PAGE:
Today, there is even a group aptly called “ifeminists” (individualist feminists), which claims it is for women’s equality while simultaneously associating itself with anti-government libertarians and Ayn Rand. It supports all kinds of “individual choices” for women, from abortion to porn, while opposing such “government intervention” as police and court interference in wife-battering.
Then there is the question of the relation of feminism to issues of war and peace. Many feminists consider peace to be a feminist issue (I don’t). Their criteria, however, is often inconsistent. Some who see Clinton as a feminist claim Palin can’t be a feminist because she supports the wars in Iraq and Afghanistan. But Clinton, who championed mildly progressive women’s and family issues as a senator, is a war hawk as Secretary of State. Rare is the woman who gets into the Good Old Boys Club who doesn’t reinforce the system she started out to reform.
A movement needs a certain amount of consensus to move forward, and if it can’t even decide what direction that is, it is not a force to be reckoned with and will achieve little. What’s more, if its leaders are going to call that chaos a good thing, what hope is there? It also needs more than belief in women’s equality and encouraging words. It needs accompanying theory and action. Knowing that the yearning for equality has not left most women’s souls (even if the Movement that fought for it to become a reality is in disarray), opportunists of both sexes play off feminism in many spheres. Lack of consensus throws the door wide open.
It may be that by now the word “feminism” is so distorted by those claiming the label — including its enemies — that it is impossible to define or use the word without writing a whole book about it. But anyone who thinks we’re post-feminism and it doesn’t matter anymore is asleep at the wheel. We can’t afford to abandon the term and concept of feminism because of the real advances that have been made for women in its name, and the rich historical legacy that we must defend. And we need a name for what still needs to be done, a still monumental task. We need to use the terms “women’s liberation” and even “male supremacy” again, even if it means a very big fight.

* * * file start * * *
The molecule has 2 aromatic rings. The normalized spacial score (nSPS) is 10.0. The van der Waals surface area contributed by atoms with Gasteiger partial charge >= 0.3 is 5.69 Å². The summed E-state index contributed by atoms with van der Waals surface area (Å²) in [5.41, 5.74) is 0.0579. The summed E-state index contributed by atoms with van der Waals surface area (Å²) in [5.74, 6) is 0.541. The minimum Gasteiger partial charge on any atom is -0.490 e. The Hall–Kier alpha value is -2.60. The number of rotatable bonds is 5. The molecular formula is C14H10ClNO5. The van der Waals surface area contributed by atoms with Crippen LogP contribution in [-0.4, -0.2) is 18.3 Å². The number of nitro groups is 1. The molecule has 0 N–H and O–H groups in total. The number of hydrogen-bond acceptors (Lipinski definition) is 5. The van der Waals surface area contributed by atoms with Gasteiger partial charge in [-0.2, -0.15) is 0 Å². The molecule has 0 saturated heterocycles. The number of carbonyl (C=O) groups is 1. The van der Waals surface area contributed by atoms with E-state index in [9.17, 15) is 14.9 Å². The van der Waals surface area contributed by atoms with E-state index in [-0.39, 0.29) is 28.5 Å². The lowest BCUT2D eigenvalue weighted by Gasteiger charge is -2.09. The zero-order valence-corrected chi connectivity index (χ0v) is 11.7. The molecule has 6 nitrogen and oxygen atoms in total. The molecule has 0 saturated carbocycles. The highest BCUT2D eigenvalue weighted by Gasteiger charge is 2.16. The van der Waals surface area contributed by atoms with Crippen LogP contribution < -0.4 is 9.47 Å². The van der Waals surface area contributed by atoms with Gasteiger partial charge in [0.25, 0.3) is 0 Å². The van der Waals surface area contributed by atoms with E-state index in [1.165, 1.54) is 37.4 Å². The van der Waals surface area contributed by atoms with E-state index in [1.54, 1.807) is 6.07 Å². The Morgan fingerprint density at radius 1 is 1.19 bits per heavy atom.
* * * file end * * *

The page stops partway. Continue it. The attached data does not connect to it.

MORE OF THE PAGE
Carol Hanisch was a founding member of New York Radical Women in 1968 and has been agitating for the liberation of women ever since. She is probably best known for writing The Personal Is Political and for proposing the idea for—and writing a critique of—the 1968 Miss America Protest. She was also managing editor of the Redstockings book Feminist Revolution and editor of the journal Meeting Ground. She has also been active in civil rights, working class and environmental movements. Website: http://www.carolhanisch.org and email: email@example.com.